Fast offers

Rapid offers put pressure on your opponent. When the process is drawn out, they may have 30-60 seconds to better assess a player's value and their team needs. Quickly entering offers can cut down that thinking time dramatically.

This could also backfire: An opponent may hastily make offers on a player that they don't really want, driving up your price. Facing a rash opponent, maybe you shouldn't rush out your bids so quickly.

The fast offer also signals that you are unbeatable. Your opponent should stop now, because they cannot stop you from signing this player. I think, more likely, it tells them to drive up the price on you.

Slow offers

I admit, sometimes, when I find myself with the leading offer, I'm hit with a feeling that I've just made a huge mistake. I have bid too much. I just blew the money that I needed for someone else. I am all alone with a crazy, off-base evaluation for this player. Then, with one second on the clock, someone ups their offer and I can breathe a sigh of relief.

So that's the motivation for the last-second offer: You're trying to stimulate some buyer's remorse. You want the person to feel like the prices have soared dangerously high

There's risk this route, too. It's incredibly frustrating to have written a player down on my roster sheet just for someone snuck in a higher offer. My natural reaction is to keep making offers in a rage. Or, maybe your opponent thinks you are reaching your max, and they just need to counter-offer one more time... Perhaps the slow offer isn't the best way to get a discount, after all.

In an online draft, the last-second offer also risks failing due to a connection glitch.


In the end, I'm not sure what the best offer speed strategy is. I tend to like to keep the draft moving, but I don't want to signal that I'm fanatical about a player, either. I usually default to a middle-range, five-second-ish offer that doesn't give anything away about my level of interest or my max price.

After the Draft

Following the draft, I do a couple of things:

Track nominations

Before the draft room disappears, I copy and paste the draft log and use it to recreate the nomination history. It’s helpful for future years to know which managers tend to nominate players they want. While my memory is fresh, I also note players that kicked off a bidding war and see if there’s anything there to use to my advantage.

Assess strengths and weaknesses

While I hope to make adjustments in the draft to get a balanced team, sometimes I’m looking at an excess or a lack at some position (or category).


Working with a partner

Drafting a team with a partner can be a huge advantage, and several of the most successful fantasy players have tag-teamed the draft.

Split roles

There is a lot to keep track of in a fast-moving draft. You and your partner can manage more things by dividing up your roles.

Dividing roles also keeps you from stepping on each other’s toes. Having one person make all of the offers prevents errors where you each thought the other was going to do it.

The system that makes sense to me is to have one person watch the room, and the other person to watch the draft sheets or software.

The first person is your team’s spokesperson. They make the offers. They are studying the other managers. If you watch right when a nomination comes out, you can often see which managers are interested in a player.

The spokesperson needs a cool head. They don’t get caught up in bidding wars. They don’t panic when they miss a couple of players in a row.

The other person is the man behind the curtains. They are looking to see which player targets look more valuable with your current roster construction. They are planning nominations. If you are tracking the rosters of the other managers (i.e. with draft software), they keep the spokesperson informed of other teams’ needs.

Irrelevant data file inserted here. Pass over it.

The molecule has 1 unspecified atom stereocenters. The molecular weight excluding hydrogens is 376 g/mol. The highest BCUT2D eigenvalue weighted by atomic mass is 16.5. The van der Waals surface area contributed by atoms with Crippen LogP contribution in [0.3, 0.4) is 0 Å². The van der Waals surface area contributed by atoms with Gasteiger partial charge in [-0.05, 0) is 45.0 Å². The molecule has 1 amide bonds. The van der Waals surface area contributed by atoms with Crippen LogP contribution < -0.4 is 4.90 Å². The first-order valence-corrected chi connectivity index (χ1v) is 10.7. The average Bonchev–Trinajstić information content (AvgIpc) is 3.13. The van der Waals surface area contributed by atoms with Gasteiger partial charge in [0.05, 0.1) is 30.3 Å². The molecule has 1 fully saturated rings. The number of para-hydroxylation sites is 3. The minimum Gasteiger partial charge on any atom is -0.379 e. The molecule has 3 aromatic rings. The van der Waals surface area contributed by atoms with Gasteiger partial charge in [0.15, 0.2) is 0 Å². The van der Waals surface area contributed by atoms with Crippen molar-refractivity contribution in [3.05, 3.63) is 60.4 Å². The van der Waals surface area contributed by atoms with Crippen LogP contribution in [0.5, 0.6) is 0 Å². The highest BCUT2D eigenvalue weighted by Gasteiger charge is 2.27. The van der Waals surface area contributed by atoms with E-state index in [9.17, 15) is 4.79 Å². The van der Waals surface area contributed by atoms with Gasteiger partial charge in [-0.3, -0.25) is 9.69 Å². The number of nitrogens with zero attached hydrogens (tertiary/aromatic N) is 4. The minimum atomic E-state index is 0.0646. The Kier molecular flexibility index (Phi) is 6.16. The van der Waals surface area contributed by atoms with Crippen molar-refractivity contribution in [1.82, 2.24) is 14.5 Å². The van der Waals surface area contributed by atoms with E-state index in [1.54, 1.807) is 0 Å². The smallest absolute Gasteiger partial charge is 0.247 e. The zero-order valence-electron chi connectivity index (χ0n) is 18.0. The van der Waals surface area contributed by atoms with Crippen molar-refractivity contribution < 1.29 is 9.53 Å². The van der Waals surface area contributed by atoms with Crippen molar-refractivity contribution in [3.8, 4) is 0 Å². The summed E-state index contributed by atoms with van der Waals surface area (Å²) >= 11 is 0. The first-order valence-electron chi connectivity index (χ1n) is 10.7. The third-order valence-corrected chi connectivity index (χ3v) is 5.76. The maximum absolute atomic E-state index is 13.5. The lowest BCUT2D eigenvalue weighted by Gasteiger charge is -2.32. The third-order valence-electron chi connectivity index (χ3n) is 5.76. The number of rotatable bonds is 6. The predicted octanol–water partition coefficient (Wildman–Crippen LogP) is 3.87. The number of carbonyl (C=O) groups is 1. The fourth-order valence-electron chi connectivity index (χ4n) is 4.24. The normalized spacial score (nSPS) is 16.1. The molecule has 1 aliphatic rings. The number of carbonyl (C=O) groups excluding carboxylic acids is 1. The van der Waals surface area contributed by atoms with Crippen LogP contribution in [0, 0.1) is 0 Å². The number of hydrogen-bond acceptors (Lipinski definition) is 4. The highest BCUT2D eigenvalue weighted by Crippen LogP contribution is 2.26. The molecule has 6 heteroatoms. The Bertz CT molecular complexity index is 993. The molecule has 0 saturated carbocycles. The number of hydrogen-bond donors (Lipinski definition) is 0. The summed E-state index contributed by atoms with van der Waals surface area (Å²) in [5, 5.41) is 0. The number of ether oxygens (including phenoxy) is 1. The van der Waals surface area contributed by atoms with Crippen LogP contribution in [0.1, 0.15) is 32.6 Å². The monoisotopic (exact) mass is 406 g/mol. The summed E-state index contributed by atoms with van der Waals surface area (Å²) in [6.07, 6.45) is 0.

Consensus judgment

I have often realized, after talking to someone else, that my judgment of a player’s value is way off from the market. Having two heads helps soften some of those outlier opinions.

Differences from snake

Every player is available

In a snake draft, there are some players that you will not be able to draft. If you are picking 10th, there is no scenario where the consensus number one (or two or three) will fall to you. You just have to accept that those players cannot be a part of your draft plan.

In a salary cap draft, no player is off limits.

Build your team as you like

Even with the first overall pick, you have limits in a snake draft. Unless your league lets you trade picks, you cannot build around two top-tier players. The only team-building strategy is with one player from each round.

A salary cap draft offers lots of ways to build a team. You can take all three of the top players, and then hold off on making offers for a while. You can wait while others draft the most expensive stars, then swoop in and start signing contracts in the $25 range.


This article was inspired by the auction draft episodes of the Beat the Shift podcast, with Ariel Cohen and Reuven Guy talking to several experienced drafters (Derek VanRiper, Glenn Colton, and Steve Gardner). I've tried to address many of the same topics that they cover on those podcasts.

There are also topics that are mentioned in The Process: Integrating Values and Biases into a Winning Fantasy Baseball Formula, by Jeff Zimmerman and Tanner Bell.

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I'm Mays. I've been playing fantasy since I was in high school (over two decades ago).

My speciality has always been player valuation—converting player stats into rankings and salary values. VBD for fantasy football? Rotisserie z-scores? We go way back. In 2009, I started Last Player Picked, a site that generated fantasy values customized for your league.

These days, I'm building DraftKick and Projectile, a fantasy baseball site with in-season projection visualizations.

You can find me on Twitter at @MaysCopeland or email me at